Well, well, 2 seasons later and 1 year older (on paper!) and I am back in the Anchorage public library typing away the details of my previous week. I left on Wednesday the 17th and was away for 10 days with my mountain bike, bob trailer and plenty of warm clothing. I spent two days riding in some light snow showers and a day (my birthday!) riding in pouring rain, and two days pedaling at 6 miles an hour into strong head winds. When I left it was officially still summer, but I have to say that I experienced summer, fall and winter within a week.
I came here with the idea that I wanted to see the state and test out doing some cold weather riding/camping. I got what I was looking for. I was only at 2000-2300 ft, but I was also within 300 or so miles of the Arctic Circle. As I rode north each night got colder. First there was ice in my water bottle, then ice in my nalgene in my tent. At my furthest point north I had my nalgene freeze SOLID inside my tent. My sleeping bag kept me warm despite the layer of ice that formed on the top where the moisture in my breath had frozen. I paid to camp twice; despite every night sleeping at an established campground. Most were state run and completely empty. One nights I woke up in time to look out of my tent and see the northern lights. Another night I had a view of Mt. Denali (the LARGEST mountain in the world, it stands at only 20,000 ft, but is 18,000 ft above the range level. Everest, for example, is 29,000 ft high, but only 11,000 ft higher than the range it is in.) from my tent door. I didn’t do any long hikes, but had ample opportunity to hike around the trails at the campsites, if I wasn’t too cold. My morning off in the national park I was eating cereal with water and powdered soymilk and the liquid was freezing as I ate it-I realized it when I was chewing on ice crystals. I decided to hang out in my tent for awhile until it warmed up a little. Vegan food was difficult to find outside of Anchorage, but I was able to make due because of all the food I had brought with me (mostly dehydrated refried beans, hummous, and curry lentil soup; chocolate; almonds; ramen noodles; and tvp).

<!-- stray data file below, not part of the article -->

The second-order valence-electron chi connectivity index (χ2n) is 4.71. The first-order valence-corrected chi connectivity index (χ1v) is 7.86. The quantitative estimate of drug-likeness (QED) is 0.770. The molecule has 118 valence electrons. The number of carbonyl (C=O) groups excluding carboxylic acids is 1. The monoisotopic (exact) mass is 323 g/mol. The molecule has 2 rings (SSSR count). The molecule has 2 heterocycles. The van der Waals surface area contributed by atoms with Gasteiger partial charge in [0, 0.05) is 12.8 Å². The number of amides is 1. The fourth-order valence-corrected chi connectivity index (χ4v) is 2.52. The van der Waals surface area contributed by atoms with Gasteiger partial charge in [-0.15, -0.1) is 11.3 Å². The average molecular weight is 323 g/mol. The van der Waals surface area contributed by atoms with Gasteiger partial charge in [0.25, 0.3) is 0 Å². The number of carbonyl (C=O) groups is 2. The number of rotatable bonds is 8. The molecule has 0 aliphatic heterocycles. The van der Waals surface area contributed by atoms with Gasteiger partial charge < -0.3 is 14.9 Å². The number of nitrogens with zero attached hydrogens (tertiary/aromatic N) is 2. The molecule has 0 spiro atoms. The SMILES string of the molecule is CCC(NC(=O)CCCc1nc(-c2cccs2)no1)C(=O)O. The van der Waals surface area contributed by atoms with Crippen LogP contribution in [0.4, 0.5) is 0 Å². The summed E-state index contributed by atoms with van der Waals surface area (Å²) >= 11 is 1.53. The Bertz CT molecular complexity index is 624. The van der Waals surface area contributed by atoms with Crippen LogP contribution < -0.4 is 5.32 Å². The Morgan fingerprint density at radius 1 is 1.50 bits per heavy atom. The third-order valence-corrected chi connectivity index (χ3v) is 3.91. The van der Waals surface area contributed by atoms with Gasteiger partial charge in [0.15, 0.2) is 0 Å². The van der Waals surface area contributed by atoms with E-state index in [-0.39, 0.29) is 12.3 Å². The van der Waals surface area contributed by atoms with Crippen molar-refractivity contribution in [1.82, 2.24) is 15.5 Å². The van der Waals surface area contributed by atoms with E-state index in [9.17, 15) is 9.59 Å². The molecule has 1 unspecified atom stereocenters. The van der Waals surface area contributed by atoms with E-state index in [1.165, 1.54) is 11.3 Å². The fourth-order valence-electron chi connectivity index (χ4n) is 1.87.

I met some interesting locals, chatted with some rangers, and hung out with some other travelers. In the national park one night a French guy in his early 30’s invited me for tea in his family’s RV. Him, his wife and two kids (2.5 and 4 yrs old) had rented an RV in Montréal months ago and have just ended up in Alaska. Amazing. This is after them spending a couple months in southern Africa. They shared many travel stories from Africa and together we knocked Americans for their ignorance of US foreign policy. That night I thought a lot about where I might be when I am 33; will I be traveling in an RV with a wife and kids? Will I have been to Africa and lived all over the world as they have?
The next day I left to complete my round trip to Anchorage; I layered my miles so that I could stay at different campsites then on my way North. Why the same route? I had intended on taking the Denali Hwy East for its 135 gravel miles with no towns, and then looping back to Anchorage on different hwys. But after crossing a pass on my way North (in snow) I talked to a state trooper who made me decide otherwise. “All the hunters are getting out of there because of the weather. If it snows hard no one goes back there. Bring a lot of food and do not expect to see any other people. Prepare to be snowed in for a week, plus however long it will take to ride.” A bit more than I was looking for this trip.
I have other stories, but I have to keep this at a readable length. Back in Anchorage we went hiking up to Exit Glacier on the Kenai Peninsula the day after I got back. Amazing. Today (Monday the 29th) it is raining and unfortunately it is suppose to rain all week. This gives me time to prepare for my trip to the Vancouver area. Apparently it is really a hot spot for Mnt biking. Anyone know anyone there? I still haven’t worked out a place to stay or an itinerary. I’ll keep this posted. Thanks to everyone who sent me a b-day message.
One last thing: Everyone should check out this webpage for amazing pictures of an amazing bicycle journey from Alaska to the tip of South America: The Road South